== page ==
From roasted cassava, plantain, grilled juicy chicken to roasted goat’s meat and liver, a road trip on Uganda’s major highways is an awesome dining experience altogether.
Many Kenyan highways, in contrast, are dry without any major street food options. The closest you will get to street food on their roads is roasted maize and juiceless oranges.
This is really strange, given that in East Africa Kenya is famed for its nyama choma (roasted meat). Is it to do with strict health regulations or just the culture?
And as Ugandans continue to debate on which is better, boiled or roasted maize, Kenyans just took it to another level. Roasted maize is smudged with fresh lemon and ground chilli pepper powder.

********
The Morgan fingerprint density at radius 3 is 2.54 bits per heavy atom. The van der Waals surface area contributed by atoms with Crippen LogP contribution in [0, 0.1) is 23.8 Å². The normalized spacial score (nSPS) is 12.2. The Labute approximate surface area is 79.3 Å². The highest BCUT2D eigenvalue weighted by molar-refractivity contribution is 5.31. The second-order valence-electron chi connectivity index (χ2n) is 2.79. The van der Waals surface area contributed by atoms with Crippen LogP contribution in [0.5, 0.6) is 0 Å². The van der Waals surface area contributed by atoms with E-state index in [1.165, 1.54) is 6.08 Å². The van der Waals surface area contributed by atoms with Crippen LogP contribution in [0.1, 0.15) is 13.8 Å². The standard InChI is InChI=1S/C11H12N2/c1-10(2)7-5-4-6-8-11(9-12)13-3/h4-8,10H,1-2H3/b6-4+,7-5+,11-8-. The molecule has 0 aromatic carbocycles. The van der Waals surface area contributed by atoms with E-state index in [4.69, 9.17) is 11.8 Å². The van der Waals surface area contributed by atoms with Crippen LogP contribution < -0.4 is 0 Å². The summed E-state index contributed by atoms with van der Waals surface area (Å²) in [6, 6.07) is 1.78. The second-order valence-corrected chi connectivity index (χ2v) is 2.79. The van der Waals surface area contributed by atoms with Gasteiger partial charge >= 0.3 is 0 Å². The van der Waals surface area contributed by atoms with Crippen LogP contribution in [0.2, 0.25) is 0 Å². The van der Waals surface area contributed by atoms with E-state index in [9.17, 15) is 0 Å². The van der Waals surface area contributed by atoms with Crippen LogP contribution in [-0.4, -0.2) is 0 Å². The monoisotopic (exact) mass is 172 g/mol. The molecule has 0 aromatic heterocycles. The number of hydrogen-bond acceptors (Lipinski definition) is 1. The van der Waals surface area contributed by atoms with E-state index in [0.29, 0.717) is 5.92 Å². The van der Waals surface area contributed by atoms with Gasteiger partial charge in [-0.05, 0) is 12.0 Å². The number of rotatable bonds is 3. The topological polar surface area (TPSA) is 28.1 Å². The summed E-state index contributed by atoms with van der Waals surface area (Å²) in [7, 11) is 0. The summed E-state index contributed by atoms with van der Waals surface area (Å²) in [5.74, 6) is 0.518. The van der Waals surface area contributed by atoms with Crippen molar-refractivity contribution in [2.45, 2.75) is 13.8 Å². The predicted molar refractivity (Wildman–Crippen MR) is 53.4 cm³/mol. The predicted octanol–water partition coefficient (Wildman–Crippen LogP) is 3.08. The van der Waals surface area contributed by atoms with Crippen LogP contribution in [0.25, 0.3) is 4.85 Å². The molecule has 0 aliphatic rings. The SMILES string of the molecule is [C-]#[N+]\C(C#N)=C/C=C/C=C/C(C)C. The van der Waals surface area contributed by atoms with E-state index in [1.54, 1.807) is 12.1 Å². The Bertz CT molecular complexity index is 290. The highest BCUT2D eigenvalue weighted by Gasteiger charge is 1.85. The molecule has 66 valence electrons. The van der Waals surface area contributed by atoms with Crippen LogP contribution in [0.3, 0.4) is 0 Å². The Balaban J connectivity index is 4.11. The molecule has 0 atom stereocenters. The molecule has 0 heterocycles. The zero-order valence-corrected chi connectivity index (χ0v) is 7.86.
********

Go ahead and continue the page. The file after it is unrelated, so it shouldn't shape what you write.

It is optional and the buyer is left to apply their desired amounts but the mere thought of it will send the teeth and taste into a tangy and piquant chills mode.
You really need dining courage for a first-timer to try it out, but props to the one(s) who thought about this pairing. It actually makes roasted maize taste much better. If you are a fan of Pringles, the taste is almost exactly like that but with better freshness.
The sweetness of fresh maize blends well with the fragrant lemon flavours with the chilli balancing it off with spicy blends. Another significant roasted maize difference is the preference for older and harder corn as opposed to the soft and younger corn that many Ugandans prefer.
Little wonder that when it is maize harvest season in Uganda, there will be maize everywhere before it all disappears like it was never before. In Kenya, it stays on the streets just a bit longer.